The parallelogram assemblies 58, each being mechanically restricted to pivotal movement within a vertical plane controlled by each respective pivot block 72, will also be mechanically aligned with the bore axis 24 of the rifle 12.
Being mechanically connected to the parallelogram assemblies 58 and the mounting bracket 60, the entire optical assembly 54 becomes automatically aligned with the bore axis 24 of the rifle when the contact bar 62 is positioned on the "true" surface of the front (or rear) scope base 22. The purpose of the parallelogram assemblies 58 is to give the optical assembly 54 freedom of movement along the vertical plane extending through the bore axis 24 while remaining aligned with the bore axis 24 of the rifle 12 and maintaining automatic alignment with the bore axis of the scope. This freedom of movement of the mounted optical assembly 54 allows for automatic alignment between the bore axis of the mounted scope and the front opening 82 of the optical assembly 54, regardless of the distance between the bore axis of the mounted scope 10 and the barrel 14 of the rifle 12.
As shown in FIG. 5 and 8, a contact foot 80 is preferably provided below the optical assembly 54 (or the collar 71 of FIG. 10) to assist in supporting the aligned optical assembly 54 while mounted to the rifle. The contact foot 80 includes an inverted "V" shaped groove which automatically engages and centers the rifle barrel 14.
Referring to FIGS. 5 and 6, the optical assembly 54 includes an elongated housing 81 having a front opening 82 and a rear opening 84, a lens 86, a translucent reticle screen 88 and a translucent frosted screen 90. The lens 86 is mounted within the housing across the front opening 82. The frosted screen 90 is mounted within the housing 81 across the rear opening 84. The reticle screen 88 is mounted within the housing 81 between the lens 86 and the frosted screen 90 within the focal plane of the lens 86.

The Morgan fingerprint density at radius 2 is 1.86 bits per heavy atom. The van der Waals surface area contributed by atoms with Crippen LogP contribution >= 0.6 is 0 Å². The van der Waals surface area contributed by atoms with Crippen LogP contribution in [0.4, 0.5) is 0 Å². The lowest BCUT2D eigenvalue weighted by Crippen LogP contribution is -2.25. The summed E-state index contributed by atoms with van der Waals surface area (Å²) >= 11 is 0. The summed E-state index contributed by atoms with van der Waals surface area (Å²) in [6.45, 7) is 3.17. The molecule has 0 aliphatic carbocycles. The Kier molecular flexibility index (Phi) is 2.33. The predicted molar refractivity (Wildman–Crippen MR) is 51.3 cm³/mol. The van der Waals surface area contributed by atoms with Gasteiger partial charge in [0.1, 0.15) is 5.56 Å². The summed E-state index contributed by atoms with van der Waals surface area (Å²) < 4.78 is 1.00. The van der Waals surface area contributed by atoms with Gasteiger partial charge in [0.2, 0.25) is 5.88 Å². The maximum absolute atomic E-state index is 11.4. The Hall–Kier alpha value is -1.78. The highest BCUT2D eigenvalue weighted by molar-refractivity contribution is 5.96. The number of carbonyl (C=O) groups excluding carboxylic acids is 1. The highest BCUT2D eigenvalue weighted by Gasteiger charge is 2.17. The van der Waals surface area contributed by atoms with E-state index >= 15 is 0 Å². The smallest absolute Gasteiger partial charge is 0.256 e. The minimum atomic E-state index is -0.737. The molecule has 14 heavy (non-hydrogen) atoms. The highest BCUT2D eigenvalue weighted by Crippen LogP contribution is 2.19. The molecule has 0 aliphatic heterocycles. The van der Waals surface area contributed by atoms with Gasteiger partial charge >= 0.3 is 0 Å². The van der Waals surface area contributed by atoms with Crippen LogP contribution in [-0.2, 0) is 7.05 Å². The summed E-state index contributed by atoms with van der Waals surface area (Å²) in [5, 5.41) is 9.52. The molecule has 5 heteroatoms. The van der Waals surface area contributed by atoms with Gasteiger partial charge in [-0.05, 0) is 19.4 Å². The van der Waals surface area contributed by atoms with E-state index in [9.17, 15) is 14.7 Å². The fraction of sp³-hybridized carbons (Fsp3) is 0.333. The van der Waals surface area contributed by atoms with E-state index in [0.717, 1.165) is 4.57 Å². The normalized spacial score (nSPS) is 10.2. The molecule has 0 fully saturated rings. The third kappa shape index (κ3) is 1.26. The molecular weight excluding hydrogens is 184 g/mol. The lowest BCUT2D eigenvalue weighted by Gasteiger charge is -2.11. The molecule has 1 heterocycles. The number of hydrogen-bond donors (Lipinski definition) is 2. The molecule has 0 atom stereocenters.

Once properly positioned on the rifle, as described below, the optical assembly 54 of the alignment device 50 illuminates an aligned reticle pattern 92 which may be viewed through the scope-sight 10. The reticle pattern 92 is located on the translucent reticle screen 88. Ambient light enters the housing 81 from the rear opening 84 and is diffused by the frosted translucent screen 90. The diffused light illuminates the reticle pattern 92. The image of the reticle pattern 92 passes through the lens 86 to be viewed by the user through the scope-sight 10.
The user may easily align either the horizontal or the vertical cross hair of the mounted sight 10 with the superimposed "true" reticle pattern 92 so that the cross hairs of the sight become "true" with respect to the bore axis 24 of the rifle 12.
In another related embodiment, as illustrated in FIGS. 12-18, a laser line generator 100 is used to project a reference line 102 of light against a nearby planar surface 104, such as a wall or the side of a building. The laser line generator 100 is a commercially available product which is used to project straight lines of laser light. The laser line generator 100 includes a source of laser light, usually a diode-type laser, a power supply, a power switch, appropriate operating circuitry, and a lens which shapes and diverges the light output of the laser diode in one plane so that a single beam of light is projected as a vertical or horizontal line of light. The elements which make up the laser line generator 100 are known to those of ordinary skilled in the art and further detail of these elements is not required for one of ordinary skill in the art to understand and carry out the present invention. It is for this reason that the specific elements which make up the laser line generator 100 are not shown in the figures.